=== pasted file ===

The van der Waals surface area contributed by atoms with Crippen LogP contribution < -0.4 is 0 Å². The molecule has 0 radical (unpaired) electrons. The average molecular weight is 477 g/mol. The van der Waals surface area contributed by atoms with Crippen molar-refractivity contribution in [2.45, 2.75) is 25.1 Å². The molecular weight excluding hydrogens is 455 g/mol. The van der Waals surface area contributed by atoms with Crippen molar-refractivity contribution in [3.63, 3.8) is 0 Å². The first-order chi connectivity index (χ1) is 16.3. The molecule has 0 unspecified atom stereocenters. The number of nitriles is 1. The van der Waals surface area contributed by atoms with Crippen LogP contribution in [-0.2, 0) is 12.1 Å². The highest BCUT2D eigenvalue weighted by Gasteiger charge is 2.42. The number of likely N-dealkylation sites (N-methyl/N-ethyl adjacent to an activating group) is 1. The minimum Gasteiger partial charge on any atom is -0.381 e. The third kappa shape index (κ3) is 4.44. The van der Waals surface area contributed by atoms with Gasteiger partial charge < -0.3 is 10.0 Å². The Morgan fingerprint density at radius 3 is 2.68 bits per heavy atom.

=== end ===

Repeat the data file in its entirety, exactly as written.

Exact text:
The van der Waals surface area contributed by atoms with Crippen LogP contribution < -0.4 is 0 Å². The molecule has 0 radical (unpaired) electrons. The average molecular weight is 477 g/mol. The van der Waals surface area contributed by atoms with Crippen molar-refractivity contribution in [2.45, 2.75) is 25.1 Å². The molecular weight excluding hydrogens is 455 g/mol. The van der Waals surface area contributed by atoms with Crippen molar-refractivity contribution in [3.63, 3.8) is 0 Å². The first-order chi connectivity index (χ1) is 16.3. The molecule has 0 unspecified atom stereocenters. The number of nitriles is 1. The van der Waals surface area contributed by atoms with Crippen LogP contribution in [-0.2, 0) is 12.1 Å². The highest BCUT2D eigenvalue weighted by Gasteiger charge is 2.42. The number of likely N-dealkylation sites (N-methyl/N-ethyl adjacent to an activating group) is 1. The minimum Gasteiger partial charge on any atom is -0.381 e. The third kappa shape index (κ3) is 4.44. The van der Waals surface area contributed by atoms with Gasteiger partial charge < -0.3 is 10.0 Å². The Morgan fingerprint density at radius 3 is 2.68 bits per heavy atom.